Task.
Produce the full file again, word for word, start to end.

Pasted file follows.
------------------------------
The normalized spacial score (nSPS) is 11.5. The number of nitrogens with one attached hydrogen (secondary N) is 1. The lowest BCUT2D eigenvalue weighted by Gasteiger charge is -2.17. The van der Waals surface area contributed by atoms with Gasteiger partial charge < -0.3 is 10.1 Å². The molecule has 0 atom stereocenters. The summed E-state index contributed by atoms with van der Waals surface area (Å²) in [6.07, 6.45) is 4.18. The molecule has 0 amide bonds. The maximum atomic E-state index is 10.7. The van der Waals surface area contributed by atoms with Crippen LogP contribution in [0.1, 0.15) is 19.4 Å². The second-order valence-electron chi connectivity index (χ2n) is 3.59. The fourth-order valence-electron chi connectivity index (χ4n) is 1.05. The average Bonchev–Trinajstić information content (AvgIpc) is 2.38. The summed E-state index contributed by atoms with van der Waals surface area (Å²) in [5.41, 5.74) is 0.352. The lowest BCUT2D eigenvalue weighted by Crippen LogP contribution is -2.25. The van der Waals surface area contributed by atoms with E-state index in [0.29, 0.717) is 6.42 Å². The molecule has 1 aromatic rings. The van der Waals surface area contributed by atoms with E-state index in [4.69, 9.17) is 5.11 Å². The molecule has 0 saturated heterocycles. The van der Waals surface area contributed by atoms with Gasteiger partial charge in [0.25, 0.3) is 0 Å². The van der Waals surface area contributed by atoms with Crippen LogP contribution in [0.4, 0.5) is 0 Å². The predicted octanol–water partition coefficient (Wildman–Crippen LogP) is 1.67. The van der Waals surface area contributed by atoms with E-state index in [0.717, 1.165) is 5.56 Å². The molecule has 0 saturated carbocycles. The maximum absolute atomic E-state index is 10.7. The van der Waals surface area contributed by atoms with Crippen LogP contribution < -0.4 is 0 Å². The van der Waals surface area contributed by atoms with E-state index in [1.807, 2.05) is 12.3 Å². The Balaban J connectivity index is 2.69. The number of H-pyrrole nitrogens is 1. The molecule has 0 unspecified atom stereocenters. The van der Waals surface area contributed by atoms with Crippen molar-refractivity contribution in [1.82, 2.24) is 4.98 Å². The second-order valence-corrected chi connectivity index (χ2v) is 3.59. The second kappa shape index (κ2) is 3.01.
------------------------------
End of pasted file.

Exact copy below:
The normalized spacial score (nSPS) is 11.5. The number of nitrogens with one attached hydrogen (secondary N) is 1. The lowest BCUT2D eigenvalue weighted by Gasteiger charge is -2.17. The van der Waals surface area contributed by atoms with Gasteiger partial charge < -0.3 is 10.1 Å². The molecule has 0 atom stereocenters. The summed E-state index contributed by atoms with van der Waals surface area (Å²) in [6.07, 6.45) is 4.18. The molecule has 0 amide bonds. The maximum atomic E-state index is 10.7. The van der Waals surface area contributed by atoms with Crippen LogP contribution in [0.1, 0.15) is 19.4 Å². The second-order valence-electron chi connectivity index (χ2n) is 3.59. The fourth-order valence-electron chi connectivity index (χ4n) is 1.05. The average Bonchev–Trinajstić information content (AvgIpc) is 2.38. The summed E-state index contributed by atoms with van der Waals surface area (Å²) in [5.41, 5.74) is 0.352. The lowest BCUT2D eigenvalue weighted by Crippen LogP contribution is -2.25. The van der Waals surface area contributed by atoms with E-state index in [0.29, 0.717) is 6.42 Å². The molecule has 1 aromatic rings. The van der Waals surface area contributed by atoms with E-state index in [4.69, 9.17) is 5.11 Å². The molecule has 0 saturated heterocycles. The van der Waals surface area contributed by atoms with Gasteiger partial charge in [0.25, 0.3) is 0 Å². The van der Waals surface area contributed by atoms with Crippen LogP contribution in [0.4, 0.5) is 0 Å². The predicted octanol–water partition coefficient (Wildman–Crippen LogP) is 1.67. The van der Waals surface area contributed by atoms with E-state index in [0.717, 1.165) is 5.56 Å². The molecule has 0 saturated carbocycles. The maximum absolute atomic E-state index is 10.7. The van der Waals surface area contributed by atoms with Crippen LogP contribution < -0.4 is 0 Å². The van der Waals surface area contributed by atoms with E-state index in [1.807, 2.05) is 12.3 Å². The Balaban J connectivity index is 2.69. The number of H-pyrrole nitrogens is 1. The molecule has 0 unspecified atom stereocenters. The van der Waals surface area contributed by atoms with Crippen molar-refractivity contribution in [1.82, 2.24) is 4.98 Å². The second-order valence-corrected chi connectivity index (χ2v) is 3.59. The second kappa shape index (κ2) is 3.01.